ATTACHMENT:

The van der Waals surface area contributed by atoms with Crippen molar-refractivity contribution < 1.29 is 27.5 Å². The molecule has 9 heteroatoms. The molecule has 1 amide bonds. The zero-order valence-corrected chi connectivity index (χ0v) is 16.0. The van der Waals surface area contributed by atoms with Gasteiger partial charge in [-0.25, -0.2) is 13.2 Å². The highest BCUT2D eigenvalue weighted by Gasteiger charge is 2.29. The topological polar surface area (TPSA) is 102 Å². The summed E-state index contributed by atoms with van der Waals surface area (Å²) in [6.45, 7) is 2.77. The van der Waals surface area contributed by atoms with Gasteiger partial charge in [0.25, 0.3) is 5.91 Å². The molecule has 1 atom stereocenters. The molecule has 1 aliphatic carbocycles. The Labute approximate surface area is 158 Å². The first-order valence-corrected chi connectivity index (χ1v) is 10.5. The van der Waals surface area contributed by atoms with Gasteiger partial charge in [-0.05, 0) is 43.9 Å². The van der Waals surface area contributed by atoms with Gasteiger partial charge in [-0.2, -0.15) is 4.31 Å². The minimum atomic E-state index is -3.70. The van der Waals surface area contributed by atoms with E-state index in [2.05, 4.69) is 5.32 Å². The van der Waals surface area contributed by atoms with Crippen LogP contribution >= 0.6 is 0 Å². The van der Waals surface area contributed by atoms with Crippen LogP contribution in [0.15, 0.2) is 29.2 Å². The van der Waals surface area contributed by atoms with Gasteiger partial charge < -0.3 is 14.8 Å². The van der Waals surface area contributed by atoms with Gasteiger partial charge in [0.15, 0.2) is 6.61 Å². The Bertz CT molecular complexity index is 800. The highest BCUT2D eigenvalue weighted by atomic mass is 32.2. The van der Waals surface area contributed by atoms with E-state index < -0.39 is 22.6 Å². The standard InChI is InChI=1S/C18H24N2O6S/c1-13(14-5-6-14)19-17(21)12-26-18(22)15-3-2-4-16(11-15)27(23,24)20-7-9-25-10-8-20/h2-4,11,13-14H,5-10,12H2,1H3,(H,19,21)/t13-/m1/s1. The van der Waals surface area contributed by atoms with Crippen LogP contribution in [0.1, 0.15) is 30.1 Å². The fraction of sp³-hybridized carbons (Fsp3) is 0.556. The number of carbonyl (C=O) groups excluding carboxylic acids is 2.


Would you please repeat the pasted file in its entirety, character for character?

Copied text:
The van der Waals surface area contributed by atoms with Crippen molar-refractivity contribution < 1.29 is 27.5 Å². The molecule has 9 heteroatoms. The molecule has 1 amide bonds. The zero-order valence-corrected chi connectivity index (χ0v) is 16.0. The van der Waals surface area contributed by atoms with Gasteiger partial charge in [-0.25, -0.2) is 13.2 Å². The highest BCUT2D eigenvalue weighted by Gasteiger charge is 2.29. The topological polar surface area (TPSA) is 102 Å². The summed E-state index contributed by atoms with van der Waals surface area (Å²) in [6.45, 7) is 2.77. The van der Waals surface area contributed by atoms with Gasteiger partial charge in [0.25, 0.3) is 5.91 Å². The molecule has 1 atom stereocenters. The molecule has 1 aliphatic carbocycles. The Labute approximate surface area is 158 Å². The first-order valence-corrected chi connectivity index (χ1v) is 10.5. The van der Waals surface area contributed by atoms with Gasteiger partial charge in [-0.05, 0) is 43.9 Å². The van der Waals surface area contributed by atoms with Gasteiger partial charge in [-0.2, -0.15) is 4.31 Å². The minimum atomic E-state index is -3.70. The van der Waals surface area contributed by atoms with E-state index in [2.05, 4.69) is 5.32 Å². The van der Waals surface area contributed by atoms with Crippen LogP contribution >= 0.6 is 0 Å². The van der Waals surface area contributed by atoms with Crippen LogP contribution in [0.15, 0.2) is 29.2 Å². The van der Waals surface area contributed by atoms with Gasteiger partial charge < -0.3 is 14.8 Å². The van der Waals surface area contributed by atoms with Gasteiger partial charge in [0.15, 0.2) is 6.61 Å². The Bertz CT molecular complexity index is 800. The highest BCUT2D eigenvalue weighted by atomic mass is 32.2. The van der Waals surface area contributed by atoms with E-state index < -0.39 is 22.6 Å². The standard InChI is InChI=1S/C18H24N2O6S/c1-13(14-5-6-14)19-17(21)12-26-18(22)15-3-2-4-16(11-15)27(23,24)20-7-9-25-10-8-20/h2-4,11,13-14H,5-10,12H2,1H3,(H,19,21)/t13-/m1/s1. The van der Waals surface area contributed by atoms with Crippen LogP contribution in [0.1, 0.15) is 30.1 Å². The fraction of sp³-hybridized carbons (Fsp3) is 0.556. The number of carbonyl (C=O) groups excluding carboxylic acids is 2.